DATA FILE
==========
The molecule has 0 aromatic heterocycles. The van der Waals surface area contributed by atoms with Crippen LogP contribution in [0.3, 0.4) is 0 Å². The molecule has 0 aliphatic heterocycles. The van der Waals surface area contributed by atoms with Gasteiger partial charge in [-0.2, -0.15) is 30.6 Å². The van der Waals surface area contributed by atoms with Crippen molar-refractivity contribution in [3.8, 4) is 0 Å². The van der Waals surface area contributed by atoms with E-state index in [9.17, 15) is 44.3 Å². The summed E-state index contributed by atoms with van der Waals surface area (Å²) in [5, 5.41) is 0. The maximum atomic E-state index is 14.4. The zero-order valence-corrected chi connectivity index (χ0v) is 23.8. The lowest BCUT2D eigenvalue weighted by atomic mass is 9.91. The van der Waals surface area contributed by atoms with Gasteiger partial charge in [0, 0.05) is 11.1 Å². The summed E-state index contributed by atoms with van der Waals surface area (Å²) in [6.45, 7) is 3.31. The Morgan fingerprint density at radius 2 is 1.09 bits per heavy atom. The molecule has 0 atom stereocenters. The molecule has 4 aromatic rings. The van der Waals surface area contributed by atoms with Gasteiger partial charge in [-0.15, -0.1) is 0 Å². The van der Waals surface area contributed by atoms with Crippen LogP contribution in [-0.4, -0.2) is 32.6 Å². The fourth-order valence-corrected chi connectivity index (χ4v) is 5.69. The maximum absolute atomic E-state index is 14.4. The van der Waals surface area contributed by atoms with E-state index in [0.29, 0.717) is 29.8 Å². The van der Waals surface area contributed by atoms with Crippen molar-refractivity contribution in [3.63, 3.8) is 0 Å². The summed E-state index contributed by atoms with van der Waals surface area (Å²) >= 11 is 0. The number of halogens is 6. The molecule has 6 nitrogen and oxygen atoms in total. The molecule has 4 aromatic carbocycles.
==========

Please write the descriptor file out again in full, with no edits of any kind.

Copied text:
The molecule has 0 aromatic heterocycles. The van der Waals surface area contributed by atoms with Crippen LogP contribution in [0.3, 0.4) is 0 Å². The molecule has 0 aliphatic heterocycles. The van der Waals surface area contributed by atoms with Gasteiger partial charge in [-0.2, -0.15) is 30.6 Å². The van der Waals surface area contributed by atoms with Crippen molar-refractivity contribution in [3.8, 4) is 0 Å². The van der Waals surface area contributed by atoms with E-state index in [9.17, 15) is 44.3 Å². The summed E-state index contributed by atoms with van der Waals surface area (Å²) in [5, 5.41) is 0. The maximum atomic E-state index is 14.4. The zero-order valence-corrected chi connectivity index (χ0v) is 23.8. The lowest BCUT2D eigenvalue weighted by atomic mass is 9.91. The van der Waals surface area contributed by atoms with Gasteiger partial charge in [0, 0.05) is 11.1 Å². The summed E-state index contributed by atoms with van der Waals surface area (Å²) in [6.45, 7) is 3.31. The Morgan fingerprint density at radius 2 is 1.09 bits per heavy atom. The molecule has 0 atom stereocenters. The molecule has 4 aromatic rings. The van der Waals surface area contributed by atoms with Gasteiger partial charge in [-0.15, -0.1) is 0 Å². The van der Waals surface area contributed by atoms with Crippen LogP contribution in [-0.4, -0.2) is 32.6 Å². The fourth-order valence-corrected chi connectivity index (χ4v) is 5.69. The maximum absolute atomic E-state index is 14.4. The van der Waals surface area contributed by atoms with E-state index in [0.29, 0.717) is 29.8 Å². The van der Waals surface area contributed by atoms with Crippen molar-refractivity contribution in [3.63, 3.8) is 0 Å². The summed E-state index contributed by atoms with van der Waals surface area (Å²) >= 11 is 0. The number of halogens is 6. The molecule has 6 nitrogen and oxygen atoms in total. The molecule has 4 aromatic carbocycles.